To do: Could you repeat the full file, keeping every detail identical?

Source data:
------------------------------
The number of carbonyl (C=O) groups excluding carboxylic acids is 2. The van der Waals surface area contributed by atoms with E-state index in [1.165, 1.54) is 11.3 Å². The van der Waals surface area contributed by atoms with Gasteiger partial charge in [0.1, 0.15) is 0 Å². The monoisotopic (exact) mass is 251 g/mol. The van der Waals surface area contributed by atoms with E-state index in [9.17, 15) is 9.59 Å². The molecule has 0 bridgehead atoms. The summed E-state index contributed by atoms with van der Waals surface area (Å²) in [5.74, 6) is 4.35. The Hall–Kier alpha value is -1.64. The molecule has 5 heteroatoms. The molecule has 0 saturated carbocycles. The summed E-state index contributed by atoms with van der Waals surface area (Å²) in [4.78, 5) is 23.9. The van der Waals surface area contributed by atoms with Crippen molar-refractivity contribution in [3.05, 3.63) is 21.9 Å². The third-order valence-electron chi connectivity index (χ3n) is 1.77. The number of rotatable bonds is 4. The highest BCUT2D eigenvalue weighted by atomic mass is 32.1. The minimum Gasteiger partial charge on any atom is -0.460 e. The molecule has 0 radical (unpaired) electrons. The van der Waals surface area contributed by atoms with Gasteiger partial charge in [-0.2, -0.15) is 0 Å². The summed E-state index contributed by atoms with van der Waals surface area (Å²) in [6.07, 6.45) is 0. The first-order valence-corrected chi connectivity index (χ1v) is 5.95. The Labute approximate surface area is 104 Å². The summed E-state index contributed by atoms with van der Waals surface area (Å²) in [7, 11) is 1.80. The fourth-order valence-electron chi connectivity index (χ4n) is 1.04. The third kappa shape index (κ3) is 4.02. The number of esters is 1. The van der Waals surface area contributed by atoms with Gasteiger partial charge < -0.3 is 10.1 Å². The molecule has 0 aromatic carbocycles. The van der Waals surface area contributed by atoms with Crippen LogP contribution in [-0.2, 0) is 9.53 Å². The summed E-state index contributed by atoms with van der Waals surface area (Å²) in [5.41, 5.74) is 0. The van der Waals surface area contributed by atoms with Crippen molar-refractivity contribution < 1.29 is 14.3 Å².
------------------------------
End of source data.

The number of carbonyl (C=O) groups excluding carboxylic acids is 2. The van der Waals surface area contributed by atoms with E-state index in [1.165, 1.54) is 11.3 Å². The van der Waals surface area contributed by atoms with Gasteiger partial charge in [0.1, 0.15) is 0 Å². The monoisotopic (exact) mass is 251 g/mol. The van der Waals surface area contributed by atoms with E-state index in [9.17, 15) is 9.59 Å². The molecule has 0 bridgehead atoms. The summed E-state index contributed by atoms with van der Waals surface area (Å²) in [5.74, 6) is 4.35. The Hall–Kier alpha value is -1.64. The molecule has 5 heteroatoms. The molecule has 0 saturated carbocycles. The summed E-state index contributed by atoms with van der Waals surface area (Å²) in [4.78, 5) is 23.9. The van der Waals surface area contributed by atoms with Crippen molar-refractivity contribution in [3.05, 3.63) is 21.9 Å². The third-order valence-electron chi connectivity index (χ3n) is 1.77. The number of rotatable bonds is 4. The highest BCUT2D eigenvalue weighted by atomic mass is 32.1. The minimum Gasteiger partial charge on any atom is -0.460 e. The molecule has 0 radical (unpaired) electrons. The van der Waals surface area contributed by atoms with Gasteiger partial charge in [-0.2, -0.15) is 0 Å². The summed E-state index contributed by atoms with van der Waals surface area (Å²) in [6.07, 6.45) is 0. The first-order valence-corrected chi connectivity index (χ1v) is 5.95. The Labute approximate surface area is 104 Å². The summed E-state index contributed by atoms with van der Waals surface area (Å²) in [7, 11) is 1.80. The fourth-order valence-electron chi connectivity index (χ4n) is 1.04. The third kappa shape index (κ3) is 4.02. The number of esters is 1. The van der Waals surface area contributed by atoms with Gasteiger partial charge < -0.3 is 10.1 Å². The molecule has 0 aromatic carbocycles. The van der Waals surface area contributed by atoms with Crippen LogP contribution in [-0.2, 0) is 9.53 Å². The summed E-state index contributed by atoms with van der Waals surface area (Å²) in [5.41, 5.74) is 0. The van der Waals surface area contributed by atoms with Crippen molar-refractivity contribution < 1.29 is 14.3 Å².